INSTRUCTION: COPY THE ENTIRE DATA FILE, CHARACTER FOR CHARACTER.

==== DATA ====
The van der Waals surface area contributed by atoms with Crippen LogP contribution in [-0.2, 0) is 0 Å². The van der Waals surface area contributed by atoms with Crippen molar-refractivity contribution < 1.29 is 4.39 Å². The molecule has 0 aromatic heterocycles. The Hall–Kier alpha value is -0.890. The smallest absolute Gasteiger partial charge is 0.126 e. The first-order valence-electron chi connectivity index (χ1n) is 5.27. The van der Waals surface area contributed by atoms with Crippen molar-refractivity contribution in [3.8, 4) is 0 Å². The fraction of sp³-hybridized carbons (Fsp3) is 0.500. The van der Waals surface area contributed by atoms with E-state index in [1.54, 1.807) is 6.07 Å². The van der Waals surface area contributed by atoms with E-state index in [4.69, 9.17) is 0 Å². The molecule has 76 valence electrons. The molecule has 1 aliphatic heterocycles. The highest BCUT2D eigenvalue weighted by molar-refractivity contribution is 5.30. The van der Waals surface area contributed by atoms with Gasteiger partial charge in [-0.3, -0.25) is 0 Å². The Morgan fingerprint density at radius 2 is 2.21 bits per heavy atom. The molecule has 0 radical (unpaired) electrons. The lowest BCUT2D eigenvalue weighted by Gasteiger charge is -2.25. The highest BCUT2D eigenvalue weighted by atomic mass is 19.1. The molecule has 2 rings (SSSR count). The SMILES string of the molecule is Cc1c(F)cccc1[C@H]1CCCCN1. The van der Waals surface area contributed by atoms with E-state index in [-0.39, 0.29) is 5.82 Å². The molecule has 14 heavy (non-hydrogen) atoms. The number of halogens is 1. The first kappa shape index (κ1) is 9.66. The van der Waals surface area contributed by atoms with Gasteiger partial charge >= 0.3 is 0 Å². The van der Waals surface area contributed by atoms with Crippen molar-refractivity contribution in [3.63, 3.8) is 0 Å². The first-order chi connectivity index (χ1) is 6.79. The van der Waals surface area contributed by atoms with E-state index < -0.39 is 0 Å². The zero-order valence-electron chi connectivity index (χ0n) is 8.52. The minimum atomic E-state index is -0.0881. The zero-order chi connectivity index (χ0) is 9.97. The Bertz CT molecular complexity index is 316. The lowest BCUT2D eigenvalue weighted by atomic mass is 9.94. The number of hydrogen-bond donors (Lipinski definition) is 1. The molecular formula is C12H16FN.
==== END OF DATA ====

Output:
The van der Waals surface area contributed by atoms with Crippen LogP contribution in [-0.2, 0) is 0 Å². The van der Waals surface area contributed by atoms with Crippen molar-refractivity contribution < 1.29 is 4.39 Å². The molecule has 0 aromatic heterocycles. The Hall–Kier alpha value is -0.890. The smallest absolute Gasteiger partial charge is 0.126 e. The first-order valence-electron chi connectivity index (χ1n) is 5.27. The van der Waals surface area contributed by atoms with Crippen molar-refractivity contribution in [3.8, 4) is 0 Å². The fraction of sp³-hybridized carbons (Fsp3) is 0.500. The van der Waals surface area contributed by atoms with E-state index in [1.54, 1.807) is 6.07 Å². The van der Waals surface area contributed by atoms with E-state index in [4.69, 9.17) is 0 Å². The molecule has 76 valence electrons. The molecule has 1 aliphatic heterocycles. The highest BCUT2D eigenvalue weighted by molar-refractivity contribution is 5.30. The van der Waals surface area contributed by atoms with Gasteiger partial charge in [-0.3, -0.25) is 0 Å². The Morgan fingerprint density at radius 2 is 2.21 bits per heavy atom. The molecule has 0 radical (unpaired) electrons. The lowest BCUT2D eigenvalue weighted by Gasteiger charge is -2.25. The highest BCUT2D eigenvalue weighted by atomic mass is 19.1. The molecule has 2 rings (SSSR count). The SMILES string of the molecule is Cc1c(F)cccc1[C@H]1CCCCN1. The van der Waals surface area contributed by atoms with E-state index in [-0.39, 0.29) is 5.82 Å². The molecule has 14 heavy (non-hydrogen) atoms. The number of halogens is 1. The first kappa shape index (κ1) is 9.66. The van der Waals surface area contributed by atoms with Gasteiger partial charge >= 0.3 is 0 Å². The van der Waals surface area contributed by atoms with Crippen molar-refractivity contribution in [3.63, 3.8) is 0 Å². The first-order chi connectivity index (χ1) is 6.79. The van der Waals surface area contributed by atoms with E-state index < -0.39 is 0 Å². The zero-order valence-electron chi connectivity index (χ0n) is 8.52. The minimum atomic E-state index is -0.0881. The zero-order chi connectivity index (χ0) is 9.97. The Bertz CT molecular complexity index is 316. The lowest BCUT2D eigenvalue weighted by atomic mass is 9.94. The number of hydrogen-bond donors (Lipinski definition) is 1. The molecular formula is C12H16FN.